Review: David Grubbs & Taku Unami – Failed Celestial Creatures (Empty Editions, May 11)

This is a collaboration that I did not see coming. Certainly, Grubbs and Unami are both accomplished guitarists, each having amassed a considerable catalog of work since the turn of the century; but for some reason seeing their names side by side is still odd to me. Maybe it’s the fact that I associate the two with vastly different styles of music – but as it happens, the musicians’ contrasting backgrounds are part of what makes Failed Celestial Creatures so special. I can hear both Grubbs’ fantastic melodic ability and Unami’s textural, poetic phrasings here; but each seems to have adapted the other’s style into their own, and as a result the two guitars end up being two sides of the same coin rather than opposing forces. And oh man, is it beautiful. The guitars are untouched by invasive effects or manipulation, their clean, pure notes hanging in midair like sweet-smelling smoke before dissipating. Despite the limited palette, Failed Celestial Creatures never fails to captivate, even during the long title track. I was initially disappointed to hear vocals on “The Forest Dictation,” but even those were a welcome addition, fleshing out the vivid imagery somehow supplied by only two instruments. Many times throughout the album, you can almost visualize Grubbs and Unami making eye contact and slightly raising their guitars before striking a beautiful chord in fragile unison. It’s an astounding and intimate experience.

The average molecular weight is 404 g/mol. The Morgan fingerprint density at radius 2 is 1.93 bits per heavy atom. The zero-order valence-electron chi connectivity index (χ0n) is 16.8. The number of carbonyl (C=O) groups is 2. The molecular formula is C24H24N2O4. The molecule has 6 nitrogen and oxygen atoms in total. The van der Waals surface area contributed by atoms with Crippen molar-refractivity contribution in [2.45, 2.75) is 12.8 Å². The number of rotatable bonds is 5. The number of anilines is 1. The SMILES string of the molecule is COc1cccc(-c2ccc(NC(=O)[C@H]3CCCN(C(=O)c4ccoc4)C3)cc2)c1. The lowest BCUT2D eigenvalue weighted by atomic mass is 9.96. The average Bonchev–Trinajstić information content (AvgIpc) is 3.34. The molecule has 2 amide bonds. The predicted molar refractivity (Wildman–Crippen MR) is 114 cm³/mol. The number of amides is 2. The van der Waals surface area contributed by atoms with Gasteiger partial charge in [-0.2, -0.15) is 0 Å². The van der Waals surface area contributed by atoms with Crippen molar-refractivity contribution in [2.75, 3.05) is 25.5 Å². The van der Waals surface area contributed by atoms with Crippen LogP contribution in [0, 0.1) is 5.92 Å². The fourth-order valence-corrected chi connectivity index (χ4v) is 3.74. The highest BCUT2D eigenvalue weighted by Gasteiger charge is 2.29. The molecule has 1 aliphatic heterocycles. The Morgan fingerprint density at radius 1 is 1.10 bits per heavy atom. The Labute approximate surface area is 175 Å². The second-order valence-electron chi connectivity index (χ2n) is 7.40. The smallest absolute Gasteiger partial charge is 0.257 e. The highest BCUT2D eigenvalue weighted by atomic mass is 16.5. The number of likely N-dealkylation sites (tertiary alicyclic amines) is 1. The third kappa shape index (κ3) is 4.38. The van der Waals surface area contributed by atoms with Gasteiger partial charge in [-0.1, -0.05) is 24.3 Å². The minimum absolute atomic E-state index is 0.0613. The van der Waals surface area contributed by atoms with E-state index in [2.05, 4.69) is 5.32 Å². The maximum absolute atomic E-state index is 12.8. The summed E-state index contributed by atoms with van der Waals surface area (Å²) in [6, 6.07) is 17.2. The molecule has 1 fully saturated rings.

The album is available on most streaming services. Purchase the lossless digital files here. I was unable to find a link to a physical copy.